Now he’s a relatively young man in an institution built of marble and gerontocracy. He’s a five-term congressman in a safe district, but he has no clear path to higher office in California, and probably at least 15 years to wait until he has enough seniority to chair a committee and wield real power.
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Swalwell is trying to adjust—not just to life after Trump, but to no longer being the fresh new face, to transitioning from mentee to mentor, to accepting a new rhythm in his personal and political life, to being what he likes to call “the oldest of the youngest.”
“My first couple years, you’re constantly wondering, Do I belong here?” he said. “For the senior members, a lot of times, you’re just the IT help desk—‘Hey, can you help me get on Instagram? Can you help me turn my phone off in this committee hearing?’ We turned a lot of phones off in our first couple years.”
In his early days on the Intelligence Committee, Swalwell often felt like the CIA briefers mistook him for an intern. Now he’s sitting in a 100-year-old black-leather armchair that he proudly snagged from congressional furniture storage—along with a matching one I’m sitting in on the other side of the room—to decorate the new office he recently received as a perk of his seniority. He’s talking about growing up in Congress, figuring out that there’s value in experience. “It’s maturity, and learning,” he says.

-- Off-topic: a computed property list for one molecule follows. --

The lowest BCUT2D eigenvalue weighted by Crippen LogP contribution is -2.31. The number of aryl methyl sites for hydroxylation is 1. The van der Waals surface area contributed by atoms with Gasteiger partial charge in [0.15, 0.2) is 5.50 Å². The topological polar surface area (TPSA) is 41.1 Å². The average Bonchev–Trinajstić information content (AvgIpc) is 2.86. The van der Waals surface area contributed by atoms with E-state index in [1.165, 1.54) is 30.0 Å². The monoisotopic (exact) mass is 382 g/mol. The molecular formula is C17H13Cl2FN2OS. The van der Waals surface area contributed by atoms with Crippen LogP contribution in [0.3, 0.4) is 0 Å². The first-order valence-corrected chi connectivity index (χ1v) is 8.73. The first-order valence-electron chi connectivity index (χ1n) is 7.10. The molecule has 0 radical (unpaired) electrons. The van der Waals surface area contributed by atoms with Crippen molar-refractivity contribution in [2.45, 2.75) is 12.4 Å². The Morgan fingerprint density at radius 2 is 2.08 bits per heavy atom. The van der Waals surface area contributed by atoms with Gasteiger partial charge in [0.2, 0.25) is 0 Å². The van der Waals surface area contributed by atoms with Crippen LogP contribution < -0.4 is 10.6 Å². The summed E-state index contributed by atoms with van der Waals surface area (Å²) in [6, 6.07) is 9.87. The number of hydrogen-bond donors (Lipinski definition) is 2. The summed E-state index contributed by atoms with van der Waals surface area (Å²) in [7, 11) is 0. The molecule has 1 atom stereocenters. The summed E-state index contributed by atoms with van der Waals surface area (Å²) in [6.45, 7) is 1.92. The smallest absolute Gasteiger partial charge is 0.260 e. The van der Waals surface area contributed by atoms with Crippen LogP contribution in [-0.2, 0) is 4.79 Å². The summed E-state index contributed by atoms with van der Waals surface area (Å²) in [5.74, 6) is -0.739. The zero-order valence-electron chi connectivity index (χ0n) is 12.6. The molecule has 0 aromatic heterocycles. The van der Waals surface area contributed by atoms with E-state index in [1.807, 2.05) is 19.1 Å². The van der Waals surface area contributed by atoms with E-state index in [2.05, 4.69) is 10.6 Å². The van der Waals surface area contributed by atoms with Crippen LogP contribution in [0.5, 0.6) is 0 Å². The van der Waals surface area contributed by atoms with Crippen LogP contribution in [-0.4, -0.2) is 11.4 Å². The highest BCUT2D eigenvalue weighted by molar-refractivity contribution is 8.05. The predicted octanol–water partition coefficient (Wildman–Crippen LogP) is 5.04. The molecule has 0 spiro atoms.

Swalwell isn’t under the illusion that politics is returning to the Eisenhower era. This is the first time since he won office that the White House, Senate, and House are all in Democratic hands. But that hasn’t cured his anxiety—the margins are so close that it’s like “we sunk a three at the buzzer and we’re in overtime,” he says. He wants to be part of the rebuilding of America and back up Biden, but he doesn’t quite know how. He’s been thinking that he should do something about white supremacy, but he doesn’t quite know what. He’s ready to come down from the high of prosecuting an impeachment on national television, to move on from feeling a little envious of how much more coverage his fellow impeachment managers were getting, and to settle in for the long haul.
At least that’s what he’s trying to get himself to believe.
“I’m 40,” he said. “I don’t feel [the] pressures of having to make big career decisions. I don’t.”
The group of House members Swalwell arrived with in 2012 hasn’t done a lot of sitting back and waiting. Of those sworn in alongside Swalwell, there are now five senators, two governors, one lieutenant governor, one former White House chief of staff, five former Senate candidates, three other former presidential candidates, the current and previous chairs of the Democratic Congressional Campaign Committee, the current chair of the Congressional Black Caucus, one of the chairs of the Congressional Progressive Caucus, two former vice chairs of the Democratic National Committee, and one member, Hakeem Jeffries of New York, seen by many as the likely next speaker of the House. About 30 minutes after our interview, Swalwell called me to point this out.